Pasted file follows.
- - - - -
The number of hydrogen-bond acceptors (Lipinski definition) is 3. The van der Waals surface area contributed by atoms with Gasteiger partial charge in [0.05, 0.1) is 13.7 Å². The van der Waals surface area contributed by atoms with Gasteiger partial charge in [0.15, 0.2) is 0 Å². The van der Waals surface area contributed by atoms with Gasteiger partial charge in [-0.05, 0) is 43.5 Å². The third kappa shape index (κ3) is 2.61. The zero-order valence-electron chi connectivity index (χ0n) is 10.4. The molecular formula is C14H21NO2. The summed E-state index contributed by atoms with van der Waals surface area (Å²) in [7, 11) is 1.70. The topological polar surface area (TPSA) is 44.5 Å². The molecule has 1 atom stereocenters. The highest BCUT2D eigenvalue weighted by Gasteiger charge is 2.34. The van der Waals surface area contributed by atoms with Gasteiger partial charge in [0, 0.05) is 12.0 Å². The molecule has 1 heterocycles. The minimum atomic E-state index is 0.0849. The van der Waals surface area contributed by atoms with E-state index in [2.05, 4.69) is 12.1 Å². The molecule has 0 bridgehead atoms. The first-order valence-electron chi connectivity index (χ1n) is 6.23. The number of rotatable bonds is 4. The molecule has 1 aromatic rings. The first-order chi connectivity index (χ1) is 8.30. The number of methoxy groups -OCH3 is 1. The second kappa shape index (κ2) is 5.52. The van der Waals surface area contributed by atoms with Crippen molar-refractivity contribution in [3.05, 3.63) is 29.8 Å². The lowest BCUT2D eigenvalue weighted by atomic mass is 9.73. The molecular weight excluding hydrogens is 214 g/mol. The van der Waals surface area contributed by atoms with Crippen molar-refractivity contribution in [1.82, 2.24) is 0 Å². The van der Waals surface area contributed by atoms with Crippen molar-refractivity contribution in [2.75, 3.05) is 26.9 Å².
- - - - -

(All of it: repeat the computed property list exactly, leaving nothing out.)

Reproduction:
The number of hydrogen-bond acceptors (Lipinski definition) is 3. The van der Waals surface area contributed by atoms with Gasteiger partial charge in [0.05, 0.1) is 13.7 Å². The van der Waals surface area contributed by atoms with Gasteiger partial charge in [0.15, 0.2) is 0 Å². The van der Waals surface area contributed by atoms with Gasteiger partial charge in [-0.05, 0) is 43.5 Å². The third kappa shape index (κ3) is 2.61. The zero-order valence-electron chi connectivity index (χ0n) is 10.4. The molecular formula is C14H21NO2. The summed E-state index contributed by atoms with van der Waals surface area (Å²) in [7, 11) is 1.70. The topological polar surface area (TPSA) is 44.5 Å². The molecule has 1 atom stereocenters. The highest BCUT2D eigenvalue weighted by Gasteiger charge is 2.34. The van der Waals surface area contributed by atoms with Gasteiger partial charge in [0, 0.05) is 12.0 Å². The molecule has 1 heterocycles. The minimum atomic E-state index is 0.0849. The van der Waals surface area contributed by atoms with E-state index in [2.05, 4.69) is 12.1 Å². The molecule has 0 bridgehead atoms. The first-order valence-electron chi connectivity index (χ1n) is 6.23. The number of rotatable bonds is 4. The molecule has 1 aromatic rings. The first-order chi connectivity index (χ1) is 8.30. The number of methoxy groups -OCH3 is 1. The second kappa shape index (κ2) is 5.52. The van der Waals surface area contributed by atoms with Crippen molar-refractivity contribution in [3.05, 3.63) is 29.8 Å². The lowest BCUT2D eigenvalue weighted by atomic mass is 9.73. The molecular weight excluding hydrogens is 214 g/mol. The van der Waals surface area contributed by atoms with Crippen molar-refractivity contribution in [1.82, 2.24) is 0 Å². The van der Waals surface area contributed by atoms with Crippen molar-refractivity contribution in [2.75, 3.05) is 26.9 Å².